“Debra Carlton with the California Apartment Association supports the idea of submeters. She says making sure water is conserved is just as difficult for property owners.
“’You can ask a tenant all day long to conserve, but they actually don’t know what they should be doing, or even if what they are doing is beneficial if they don’t receive a bill,’ says Carlton.”
Lawmakers are proposing legislation to protect consumers who purchase cars from “Buy Here Pay Here” lenders. Such sellers target low-income buyers with poor credit. Nearly 25% of these loans end in default and repossession of the car. From Marc Lifsher at the Los Angeles Times:
“Assemblyman Chris Holden (D-Pasadena) wants to limit immobilizing cars on short notice when a borrower misses a payment.
“Holden's bill, AB 265, would mandate a 10-day grace period before dealers can repossess a car with a "starter interruption device." Dealers would also have to provide a second warning notice 48 hours before the car is rendered inoperable.
"’Dealers often target the working poor and rely on repeated reselling of these high-priced vehicles to generate much of their revenue,’ Holden said. ‘AB 265 would provide added protection for these low-income purchasers ... by slowing down aggressive repossession of cars.’"
Congresswoman Loretta Sanchez (D-Santa Ana) is mulling a bid for Senator Barbara Boxer’s seat, with an official announcement expected within the next week. Christopher Cadelago says the unscripted Orange County legislator would offer a striking contrast to the carefully-controlled campaign of front-runner Kamala Harris.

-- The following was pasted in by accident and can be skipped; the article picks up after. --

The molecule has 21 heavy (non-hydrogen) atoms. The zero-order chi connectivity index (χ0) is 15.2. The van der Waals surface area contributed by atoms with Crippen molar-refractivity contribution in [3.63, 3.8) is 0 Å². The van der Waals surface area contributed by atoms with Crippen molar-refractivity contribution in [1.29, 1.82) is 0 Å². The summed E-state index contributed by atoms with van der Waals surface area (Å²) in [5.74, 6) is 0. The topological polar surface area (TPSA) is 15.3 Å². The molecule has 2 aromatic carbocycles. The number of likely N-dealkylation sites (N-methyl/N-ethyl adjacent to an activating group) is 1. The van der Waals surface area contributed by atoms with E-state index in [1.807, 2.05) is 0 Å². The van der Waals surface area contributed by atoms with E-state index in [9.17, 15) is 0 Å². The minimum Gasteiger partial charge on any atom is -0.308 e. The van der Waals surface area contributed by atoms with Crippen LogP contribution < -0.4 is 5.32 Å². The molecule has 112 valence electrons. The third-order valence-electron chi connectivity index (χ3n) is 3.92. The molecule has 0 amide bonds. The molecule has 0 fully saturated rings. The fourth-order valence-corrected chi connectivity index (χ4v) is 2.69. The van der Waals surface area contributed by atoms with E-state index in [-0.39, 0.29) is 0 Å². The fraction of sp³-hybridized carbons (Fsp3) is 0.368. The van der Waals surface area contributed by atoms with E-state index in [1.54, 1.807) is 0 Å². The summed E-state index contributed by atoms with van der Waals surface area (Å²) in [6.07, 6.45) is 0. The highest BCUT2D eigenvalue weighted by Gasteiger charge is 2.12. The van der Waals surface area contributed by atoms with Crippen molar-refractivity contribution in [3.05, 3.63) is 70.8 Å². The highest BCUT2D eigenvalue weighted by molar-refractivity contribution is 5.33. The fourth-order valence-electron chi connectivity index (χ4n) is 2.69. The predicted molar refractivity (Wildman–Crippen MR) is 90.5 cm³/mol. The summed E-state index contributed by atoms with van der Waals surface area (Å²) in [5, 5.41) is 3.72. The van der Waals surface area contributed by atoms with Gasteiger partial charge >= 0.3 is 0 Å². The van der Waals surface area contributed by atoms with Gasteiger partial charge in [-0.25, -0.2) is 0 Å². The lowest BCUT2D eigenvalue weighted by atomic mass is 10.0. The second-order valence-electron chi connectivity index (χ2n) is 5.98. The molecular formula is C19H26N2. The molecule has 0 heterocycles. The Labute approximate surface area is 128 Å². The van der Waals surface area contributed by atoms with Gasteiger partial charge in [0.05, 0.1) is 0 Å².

The Sacramento Bee: “Fred Smoller, an associate professor of political science at Chapman University, where Sanchez graduated and now teaches and serves on the board, said she is scrappy when she’s perceived as the underdog.
“’That’s exactly when she gets feisty,’ Smoller said. “‘I am the outsider … and I am representing people the establishment would ignore.’
“’She has that independent streak, the Loretta character where she isn’t undisciplined, but she also isn’t controlled,’ he added. ‘It’s part of her authenticity. There is little virtue in being something she’s not: stilted or scripted.’”
Washington Post columnist E. J. Dionne spoke with California Republican Party Chair Jim Brulte about the challenges facing the GOP – and how to learn from what California did wrong.
“’California is the leading edge of the country’s demographic changes,’ Brulte said in an interview. ‘Frankly, Republicans in California did not react quickly enough to them, and we have paid a horrible price.’
“One measure of the cost: In the three presidential elections of the 1980s, California voted twice for Ronald Reagan and once for George H. W. Bush. The state has not gone Republican since..”
And, finally a story from New Zealand that reminds us of an old joke: What’s worse than finding a cockroach in your hamburger? Finding half a cockroach.
“A Blenheim woman says she will never eat a Big Mac again after finding a cockroach in her burger.
Annah Sophia Stevenson, 26, had taken three bites of the burger before spotting the large insect.
"’I was working on it for about three or four seconds, I thought it was a bit of gristly meat,’ she said….
"’I was trying to squeeze my teeth through it - I was chewing on that thing for a while.’
“…She had yet to contact McDonald's in Blenheim, but did not want to be compensated with McDonald's food vouchers.
"’I'll never, ever eat another Big Mac as long as I live.’"